Science Day: An Annual Research Symposium
Every year, we celebrate UW student research at the Arboretum by hosting presentations that help staff understand and manage Arboretum natural resources. Initiated in 2001 with six student posters and a few staff in the McKay Center basement, this event now fills the new Visitor Center auditorium and serves both professionals and the public through student talks and posters, plus a plenary speech by an invited guest. Science Day is free and open to the public.
The 16th-annual Science Day will be February 4, 2016, from 9 to 11:30 a.m. The symposium on current research at the Arboretum includes talks, a keynote address, and posters. The event is free and open to the public. Presenters and topics are listed below; abstracts are available as a download in the sidebar at left.
2016 speakers and posters will be listed here soon.
Effects of Common Buckthorn (Rhamnus cathartica) on Small Mammal Post-dispersal Seed Predation
– Kristina Bartowitz, Nelson Institute for Environmental Studies
Small Mammal Community Response to Prairie Restoration
– Sarah Betzler, Nelson Institute for Envrionmental Studies
Intervention Strategies for Deer Ticks and Tick-borne Pathogens in Wisconsin and the Arboretum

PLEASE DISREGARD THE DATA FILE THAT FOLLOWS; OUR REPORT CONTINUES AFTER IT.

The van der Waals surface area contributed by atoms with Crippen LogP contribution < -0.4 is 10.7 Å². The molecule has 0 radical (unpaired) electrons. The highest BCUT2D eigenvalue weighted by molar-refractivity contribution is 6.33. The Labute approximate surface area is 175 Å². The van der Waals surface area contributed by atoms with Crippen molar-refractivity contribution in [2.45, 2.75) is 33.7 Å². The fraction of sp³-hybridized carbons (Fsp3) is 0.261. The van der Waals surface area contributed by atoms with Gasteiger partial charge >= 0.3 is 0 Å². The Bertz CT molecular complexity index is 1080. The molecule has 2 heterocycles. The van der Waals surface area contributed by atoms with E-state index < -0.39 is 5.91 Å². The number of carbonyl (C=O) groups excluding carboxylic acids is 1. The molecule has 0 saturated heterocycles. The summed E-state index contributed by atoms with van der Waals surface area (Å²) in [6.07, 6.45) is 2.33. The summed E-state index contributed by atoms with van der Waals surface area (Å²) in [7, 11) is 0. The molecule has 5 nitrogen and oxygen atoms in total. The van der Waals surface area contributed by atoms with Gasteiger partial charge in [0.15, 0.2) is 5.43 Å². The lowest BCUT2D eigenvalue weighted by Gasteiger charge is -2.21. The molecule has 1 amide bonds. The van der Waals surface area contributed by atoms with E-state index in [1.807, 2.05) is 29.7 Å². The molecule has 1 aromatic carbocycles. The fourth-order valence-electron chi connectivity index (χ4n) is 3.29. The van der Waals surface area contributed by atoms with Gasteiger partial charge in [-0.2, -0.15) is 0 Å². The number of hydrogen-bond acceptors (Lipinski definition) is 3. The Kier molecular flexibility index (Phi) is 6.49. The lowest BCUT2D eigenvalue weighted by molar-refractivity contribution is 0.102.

– Jordan Mandli, School of Medicine and Public Health
Consequences of a Newly Arrived Non-native Earthworm (Amynthas agrestis) for Wisconsin Forest and Prairie Soils
– Jiangxaio Qiu, Department of Zoology
Keynote Address: Research for Adaptive Restoration at the Arboretum
– Dr. Joy Zedler, Department of Botany
The Effects of Amynthas agrestis on Surface Litter Mass and Depth in Wisconsin’s Forests and Prairie Ecosystems
– Joe Bevington, Department of Zoology
A Graminicide (Clethodim) Harmed Reed Canary Grass More than the Native Awl Fruit Sedge
– Nick Galleguillos, Department of Botany
Is this Native Cattail Marsh a Potential Reference Site for Restoration?
– Chris Hirsch, Department of Botany
The Cattail Conundrum: Invasion of Wingra Fen by Typha x glauca
– Anna Knezic, Department of Botany
The effects of Alum on Bacterial Communities
– Alex Linz and Sam Schmitz, Department of Civil and Environmental Engineering
Curtis Prairie: More than a Prairie
– Mark Wegener, Arboretum, and Joy Zedler, Department of Botany
The Effects of Residual Permethrin on Bumblebees
– Nathan Wong, Department of Entomology